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My dad treated his records very differently. He held them, examined them, checked them for dust, fingerprints and other foreign substances before he put them on his Dual 1245 turntable. He owned a Discwasher record-cleaning system, a Sound Guard "miracle" spray concoction that claimed to provide a "protective coat" of some chemical on the record to preserve the vinyl's integrity. To the best of my memory, record-cleaning fluids and audio equipment were my father's only concession to "brand name" products, convinced then, as now, that all cars, cookware, plates, lawn fertilizer, bottled spaghetti sauce, canned vegetables -- really, everything -- were all "made by the same people." Later, in my teen years, when I suggested to him that just because General Motors made the Cadillac and the Nova didn't mean they were really the same car, my father looked at me incredulously, unsure whether to clock me (which he didn't do and never did) or feel sorry for me ("boy, I don't know how you're going to survive when you start paying your own bills!").

For every one record my mother owned, my father owned twenty. He had hundreds and hundreds of albums, his record collection spanning the history of American jazz music. The emphasis was on Louis Armstrong, 20s swing, New Orleans music, big band leaders like Benny Goodman, who my dad revered as a band leader more than a horn player ("never hired a bad musician -- ever."), Billie Holliday and, of course, Duke Ellington, whose music he collected and studied like a Biblical anthropologist alone with the tablets that Moses received on Mount Sinai. Entire weekends were devoted to making documentaries about an Ellington performance featuring a particular horn player or unusual arrangement of one his standards. He took great care of his records, always careful to return them to their paper sleeves after he finished playing them and insert them back into the cardboard cover, with the sleeve facing up so the record could never accidentally slip out and make contact with the ground.

My dad's record collection ended when the be-bop revolution started. He acknowledged that Monk, Dizzy, Miles, Lester Young, Max Roach and Bud Powell were "talented" musicians but he didn't find the break from swing the eye-opener that I later did. Popular music had little room in his collection. Aside from the occasional Tony Bennett record, my father's scholarly interest in male vocalists was limited to early Frank Sinatra. He loved female jazz singers much more, and used to lament how unfortunate it was that I never got to hear Billie Holliday sing on record the way she sang live. "The saddest life in the history of music, maybe ever," he would say about Billie, with whom he was on a first-name basis.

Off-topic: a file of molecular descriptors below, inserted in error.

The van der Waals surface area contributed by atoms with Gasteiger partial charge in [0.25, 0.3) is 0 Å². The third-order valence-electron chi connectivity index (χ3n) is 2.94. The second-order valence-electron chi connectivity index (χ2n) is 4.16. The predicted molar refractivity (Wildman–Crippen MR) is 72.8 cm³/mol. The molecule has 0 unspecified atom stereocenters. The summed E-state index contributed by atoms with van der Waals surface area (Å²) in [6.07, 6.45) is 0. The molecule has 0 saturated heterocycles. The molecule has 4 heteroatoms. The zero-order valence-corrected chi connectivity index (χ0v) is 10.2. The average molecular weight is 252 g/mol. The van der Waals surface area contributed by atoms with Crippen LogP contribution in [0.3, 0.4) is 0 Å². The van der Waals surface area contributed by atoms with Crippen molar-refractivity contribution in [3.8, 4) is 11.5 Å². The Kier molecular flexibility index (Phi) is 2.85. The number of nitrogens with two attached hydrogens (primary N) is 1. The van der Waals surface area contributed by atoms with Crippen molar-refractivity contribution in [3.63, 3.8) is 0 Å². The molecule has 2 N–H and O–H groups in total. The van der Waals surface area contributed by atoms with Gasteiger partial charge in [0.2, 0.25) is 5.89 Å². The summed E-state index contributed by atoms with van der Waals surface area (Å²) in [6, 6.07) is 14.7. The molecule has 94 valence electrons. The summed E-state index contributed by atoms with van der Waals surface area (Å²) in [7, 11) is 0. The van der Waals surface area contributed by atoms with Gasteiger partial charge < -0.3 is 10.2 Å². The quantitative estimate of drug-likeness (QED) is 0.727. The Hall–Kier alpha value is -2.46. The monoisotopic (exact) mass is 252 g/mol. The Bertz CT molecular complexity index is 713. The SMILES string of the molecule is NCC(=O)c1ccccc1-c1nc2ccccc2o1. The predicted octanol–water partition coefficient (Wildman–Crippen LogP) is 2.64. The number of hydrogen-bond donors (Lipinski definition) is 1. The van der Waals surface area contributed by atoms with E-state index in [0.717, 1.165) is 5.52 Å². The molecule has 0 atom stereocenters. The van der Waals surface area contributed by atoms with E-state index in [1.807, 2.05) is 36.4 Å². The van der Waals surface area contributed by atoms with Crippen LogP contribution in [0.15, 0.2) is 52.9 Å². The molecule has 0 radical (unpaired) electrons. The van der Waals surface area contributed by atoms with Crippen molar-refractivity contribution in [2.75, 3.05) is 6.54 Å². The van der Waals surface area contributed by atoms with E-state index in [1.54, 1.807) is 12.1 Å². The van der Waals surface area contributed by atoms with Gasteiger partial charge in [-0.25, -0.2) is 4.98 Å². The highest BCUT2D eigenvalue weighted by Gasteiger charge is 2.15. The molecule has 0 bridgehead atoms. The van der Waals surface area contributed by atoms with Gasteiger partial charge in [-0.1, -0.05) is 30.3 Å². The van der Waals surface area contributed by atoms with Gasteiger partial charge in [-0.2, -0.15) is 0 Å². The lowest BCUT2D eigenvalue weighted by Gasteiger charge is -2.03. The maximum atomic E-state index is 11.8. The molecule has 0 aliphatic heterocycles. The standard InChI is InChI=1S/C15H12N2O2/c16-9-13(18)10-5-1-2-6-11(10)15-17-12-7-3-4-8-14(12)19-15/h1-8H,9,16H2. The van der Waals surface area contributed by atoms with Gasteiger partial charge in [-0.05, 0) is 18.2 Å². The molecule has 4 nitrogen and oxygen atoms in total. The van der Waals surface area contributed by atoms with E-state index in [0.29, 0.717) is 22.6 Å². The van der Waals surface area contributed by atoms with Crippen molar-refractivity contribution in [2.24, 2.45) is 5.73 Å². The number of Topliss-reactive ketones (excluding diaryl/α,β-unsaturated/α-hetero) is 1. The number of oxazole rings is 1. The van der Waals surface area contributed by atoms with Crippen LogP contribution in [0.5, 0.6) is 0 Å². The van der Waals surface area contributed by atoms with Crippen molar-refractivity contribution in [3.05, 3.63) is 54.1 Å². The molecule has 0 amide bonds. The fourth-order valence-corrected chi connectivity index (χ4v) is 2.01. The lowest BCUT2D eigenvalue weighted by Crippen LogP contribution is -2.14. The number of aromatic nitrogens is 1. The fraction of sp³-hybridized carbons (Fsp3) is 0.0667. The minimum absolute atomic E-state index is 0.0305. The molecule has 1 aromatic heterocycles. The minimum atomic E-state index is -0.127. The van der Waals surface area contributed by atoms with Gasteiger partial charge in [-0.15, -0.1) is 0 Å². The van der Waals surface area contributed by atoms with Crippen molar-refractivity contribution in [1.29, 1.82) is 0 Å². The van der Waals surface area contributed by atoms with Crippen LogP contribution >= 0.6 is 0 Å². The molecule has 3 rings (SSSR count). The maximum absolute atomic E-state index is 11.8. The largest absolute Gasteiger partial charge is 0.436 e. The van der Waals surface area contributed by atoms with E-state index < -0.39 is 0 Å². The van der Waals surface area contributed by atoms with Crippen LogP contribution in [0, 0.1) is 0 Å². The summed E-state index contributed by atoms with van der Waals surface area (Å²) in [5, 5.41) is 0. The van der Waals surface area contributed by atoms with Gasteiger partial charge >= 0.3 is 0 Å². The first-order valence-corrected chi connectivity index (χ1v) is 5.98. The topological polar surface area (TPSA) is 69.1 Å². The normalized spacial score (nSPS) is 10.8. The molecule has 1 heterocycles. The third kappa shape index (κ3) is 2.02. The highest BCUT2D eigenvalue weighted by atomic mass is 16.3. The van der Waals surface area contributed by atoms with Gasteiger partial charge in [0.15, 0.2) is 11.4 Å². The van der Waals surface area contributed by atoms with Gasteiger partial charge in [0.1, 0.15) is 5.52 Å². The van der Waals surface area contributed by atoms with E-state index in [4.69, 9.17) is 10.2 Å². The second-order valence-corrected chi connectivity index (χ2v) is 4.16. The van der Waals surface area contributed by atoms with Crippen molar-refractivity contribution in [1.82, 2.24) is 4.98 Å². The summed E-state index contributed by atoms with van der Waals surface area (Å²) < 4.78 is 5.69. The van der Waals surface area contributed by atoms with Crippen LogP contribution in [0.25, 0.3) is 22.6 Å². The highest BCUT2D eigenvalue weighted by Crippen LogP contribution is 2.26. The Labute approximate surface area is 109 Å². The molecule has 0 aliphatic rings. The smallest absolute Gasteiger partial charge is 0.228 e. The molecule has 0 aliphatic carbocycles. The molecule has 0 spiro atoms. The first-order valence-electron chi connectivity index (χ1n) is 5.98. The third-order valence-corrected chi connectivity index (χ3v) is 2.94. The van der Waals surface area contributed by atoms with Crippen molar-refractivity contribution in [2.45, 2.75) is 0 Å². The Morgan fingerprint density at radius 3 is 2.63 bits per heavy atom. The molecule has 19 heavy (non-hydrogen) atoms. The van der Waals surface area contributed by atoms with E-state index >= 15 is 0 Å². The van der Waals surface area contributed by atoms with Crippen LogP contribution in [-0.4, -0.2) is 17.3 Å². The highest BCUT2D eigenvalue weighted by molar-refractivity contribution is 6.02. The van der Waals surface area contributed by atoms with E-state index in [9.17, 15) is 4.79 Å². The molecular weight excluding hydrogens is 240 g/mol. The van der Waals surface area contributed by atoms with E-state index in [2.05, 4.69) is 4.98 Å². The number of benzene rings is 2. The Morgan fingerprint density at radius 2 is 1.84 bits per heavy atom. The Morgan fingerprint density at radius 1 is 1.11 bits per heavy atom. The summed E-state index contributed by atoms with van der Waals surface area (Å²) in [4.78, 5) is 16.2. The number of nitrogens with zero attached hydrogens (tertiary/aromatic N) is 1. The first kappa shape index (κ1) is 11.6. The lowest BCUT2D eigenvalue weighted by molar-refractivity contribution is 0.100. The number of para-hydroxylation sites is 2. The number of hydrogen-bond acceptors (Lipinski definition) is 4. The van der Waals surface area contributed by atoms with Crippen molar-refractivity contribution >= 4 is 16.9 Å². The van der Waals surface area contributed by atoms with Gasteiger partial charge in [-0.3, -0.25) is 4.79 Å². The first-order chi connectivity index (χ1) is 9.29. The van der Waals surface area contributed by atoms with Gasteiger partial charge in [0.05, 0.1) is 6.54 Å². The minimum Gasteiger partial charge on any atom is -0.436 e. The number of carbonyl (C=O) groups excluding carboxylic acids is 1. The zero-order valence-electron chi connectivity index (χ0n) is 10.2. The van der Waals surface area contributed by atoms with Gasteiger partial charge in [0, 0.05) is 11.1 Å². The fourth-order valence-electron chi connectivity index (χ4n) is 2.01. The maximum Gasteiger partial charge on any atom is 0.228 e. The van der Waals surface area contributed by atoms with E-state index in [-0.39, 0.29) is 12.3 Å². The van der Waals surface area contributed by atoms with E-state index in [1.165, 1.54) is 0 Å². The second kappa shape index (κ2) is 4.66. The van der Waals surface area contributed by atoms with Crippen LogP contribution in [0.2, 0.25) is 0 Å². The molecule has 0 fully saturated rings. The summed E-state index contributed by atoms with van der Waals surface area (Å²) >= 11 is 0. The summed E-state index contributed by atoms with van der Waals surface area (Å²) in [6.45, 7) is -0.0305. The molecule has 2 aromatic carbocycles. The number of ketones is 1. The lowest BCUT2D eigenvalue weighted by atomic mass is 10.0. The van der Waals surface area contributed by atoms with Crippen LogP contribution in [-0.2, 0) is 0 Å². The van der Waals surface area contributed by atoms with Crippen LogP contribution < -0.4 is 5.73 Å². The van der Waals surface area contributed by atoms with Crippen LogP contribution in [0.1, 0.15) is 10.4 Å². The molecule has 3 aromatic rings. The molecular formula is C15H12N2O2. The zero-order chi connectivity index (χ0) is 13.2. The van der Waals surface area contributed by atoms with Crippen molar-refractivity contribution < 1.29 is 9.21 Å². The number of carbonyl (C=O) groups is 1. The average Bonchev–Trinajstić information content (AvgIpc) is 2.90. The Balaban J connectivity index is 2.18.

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The first two records I ever bought with my own money were "Let It Be," by the Beatles, and "American Woman," by the Guess Who. This was shortly after I touched Marcy Pitt's copy of "Sgt. Pepper." My parents understood that if my cool 17 year-old neighbor would let me touch her favorite album, I was ready to buy and take care of albums on my own. I did not buy them at a "real" record store. I bought them at a discount department store called Zayre's. My mother had taken my sister to another part of the store to buy pajamas, underwear, slippers or whatever essential items a 5 year-old girl needed. I announced I was going to "look at records." I picked up those two albums, contemplated whether I could afford both with the ten dollars I had in my pocket. At $3.99 a piece, with tax on $7.98 coming to 32 cents, I realized I could pull it off. Better yet, the albums folded out, and included pictures inside. This meant the spine of the records was a little bigger, and made it easier to see the album artist when you stored them sideways. So thrilled was I with my first albums that I peeled the plastic wrap off on the way home just so I could the inside of the cover and peer into the record sleeve itself. The first song I ever played from the first record album I ever owned was "I Got a Feeling" by the Beatles. Not a bad start.